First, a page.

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“I give you this with a 100% guarantee; every one of you can achieve more than you think you can,” NSW Premier Mike Baird has told Year 10 students taking part in UNSW’s ASPIRE program.

The Premier attended a design workshop at the Michael Crouch Innovation Centre, one of a week-long series of events offered by UNSW ASPIRE, the University’s outreach program aimed at encouraging school students from low socio-economic backgrounds to consider a university education.

“For some of you this will be the first time you’ve visited a university campus, and you may go on to be the first person in your family to attend university and firsts are really important,” the Premier said.

“Getting your HSC, going to university, this could be the day you decide to do that, whatever your dreams are you can do it,” the Premier said.

“At your age there was no way I would have thought I’d end up studying economics or getting into politics and it all comes back to having had the opportunity to go to university.”

A university education should not be dependent on where you were born, where you live, how much money your family has or where you went to school.

Students from Canterbury Boys, Strathfield South, Birrong Boys, Auburn Girls, Granville South Creative and Performing Arts, and Wiley Park Girls high schools attended Design Day, an interactive workshop on design development led by UNSW Arts & Design senior lecturer Selena Griffith.

The ASPIRE program raises student aspirations and assists with academic attainment through in-school workshops, on-campus “taster days” and residential programs for regional students.

To date the program has assisted over 35,000 students, parents and teachers from NSW primary and secondary schools.


Raising aspirations - NSW Premier Mike Baird with UNSW ASPIRE students.

“ASPIRE works from the premise that university education should not be dependent on where you were born, where you live, how much money your family has or where you went to school,” said UNSW ASPIRE Director, Dr Ann Jardine.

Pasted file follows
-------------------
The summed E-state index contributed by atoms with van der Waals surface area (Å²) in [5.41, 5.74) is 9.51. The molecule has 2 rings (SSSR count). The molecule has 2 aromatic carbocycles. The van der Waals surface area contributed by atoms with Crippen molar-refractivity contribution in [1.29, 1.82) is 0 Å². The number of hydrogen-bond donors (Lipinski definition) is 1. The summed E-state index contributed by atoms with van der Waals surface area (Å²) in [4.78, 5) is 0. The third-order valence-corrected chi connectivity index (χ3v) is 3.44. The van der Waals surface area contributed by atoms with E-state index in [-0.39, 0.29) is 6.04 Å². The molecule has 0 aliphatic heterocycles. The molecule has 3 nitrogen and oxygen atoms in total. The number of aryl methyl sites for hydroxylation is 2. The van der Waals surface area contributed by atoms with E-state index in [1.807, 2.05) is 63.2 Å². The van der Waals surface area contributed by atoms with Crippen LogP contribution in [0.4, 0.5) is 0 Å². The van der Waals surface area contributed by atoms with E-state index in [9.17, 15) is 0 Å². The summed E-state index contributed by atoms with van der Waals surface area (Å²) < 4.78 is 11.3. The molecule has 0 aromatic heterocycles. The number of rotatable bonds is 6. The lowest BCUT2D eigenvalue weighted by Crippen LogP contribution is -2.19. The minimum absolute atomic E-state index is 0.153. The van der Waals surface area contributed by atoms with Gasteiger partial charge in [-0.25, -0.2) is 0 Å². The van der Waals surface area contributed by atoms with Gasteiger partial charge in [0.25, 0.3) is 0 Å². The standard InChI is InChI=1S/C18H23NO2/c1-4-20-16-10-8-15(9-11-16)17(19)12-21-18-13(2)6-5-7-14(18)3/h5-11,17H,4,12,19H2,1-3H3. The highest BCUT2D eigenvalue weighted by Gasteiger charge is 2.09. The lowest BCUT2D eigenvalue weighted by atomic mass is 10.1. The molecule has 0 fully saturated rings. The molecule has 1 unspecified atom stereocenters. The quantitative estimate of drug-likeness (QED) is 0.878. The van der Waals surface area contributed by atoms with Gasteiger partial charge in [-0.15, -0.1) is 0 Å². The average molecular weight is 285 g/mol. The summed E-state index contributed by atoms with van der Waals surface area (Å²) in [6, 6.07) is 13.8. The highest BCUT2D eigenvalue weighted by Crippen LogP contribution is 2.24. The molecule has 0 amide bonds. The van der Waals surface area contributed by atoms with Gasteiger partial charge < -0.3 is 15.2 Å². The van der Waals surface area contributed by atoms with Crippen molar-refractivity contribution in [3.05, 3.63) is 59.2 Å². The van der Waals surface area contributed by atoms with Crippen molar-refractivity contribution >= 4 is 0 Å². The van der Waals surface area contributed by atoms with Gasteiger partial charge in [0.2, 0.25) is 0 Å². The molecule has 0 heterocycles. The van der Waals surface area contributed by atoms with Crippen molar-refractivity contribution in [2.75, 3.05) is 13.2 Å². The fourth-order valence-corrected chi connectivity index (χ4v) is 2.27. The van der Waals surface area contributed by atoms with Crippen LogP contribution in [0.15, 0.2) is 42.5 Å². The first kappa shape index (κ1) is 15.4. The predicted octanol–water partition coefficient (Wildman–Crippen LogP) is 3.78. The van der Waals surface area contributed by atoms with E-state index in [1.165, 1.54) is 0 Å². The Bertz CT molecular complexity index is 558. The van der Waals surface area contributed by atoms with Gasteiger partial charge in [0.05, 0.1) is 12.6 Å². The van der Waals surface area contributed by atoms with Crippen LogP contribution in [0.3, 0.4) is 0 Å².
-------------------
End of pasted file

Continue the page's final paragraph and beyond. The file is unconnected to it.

Dr Jardine said the Premier’s visit was a “wonderful acknowledgement” of the program’s work.

“The Premier approached us to come and visit and we think that’s pretty marvellous. The team and the students are on a high – we did ourselves proud today.

"We are also very proud that our program strongly supports one of the University’s 2025 strategic themes – a just society. ASPIRE has a lot to offer the University in its work with disadvantaged communities.”

Luca Angrisano from Canterbury Boys High School was impressed with the attention the Premier gave to his group’s project, which focused on designing an app to encourage school work and social life balance.

“He was really interested, and a genuinely nice guy,” said Angrisano. “I know politicians kind of have to be nice, but this was genuine.”

Sooaad Dahoud from Wiley Park Girls High School said she was inspired by the Premier’s talk.

“He made me realise there are different ways you can get into a career, he studied economics but became a politician. I thought he was just going to speak about politics, but he inspired me,” she said.

Since 2007, enrolments to university from ASPIRE schools have increased, with more than 360 students starting university in 2015.

Sixty ASPIRE students received offers to UNSW in 2015 compared with 20 in 2010. Overall there has been a 48% increase in university offers to students from ASPIRE schools since 2010.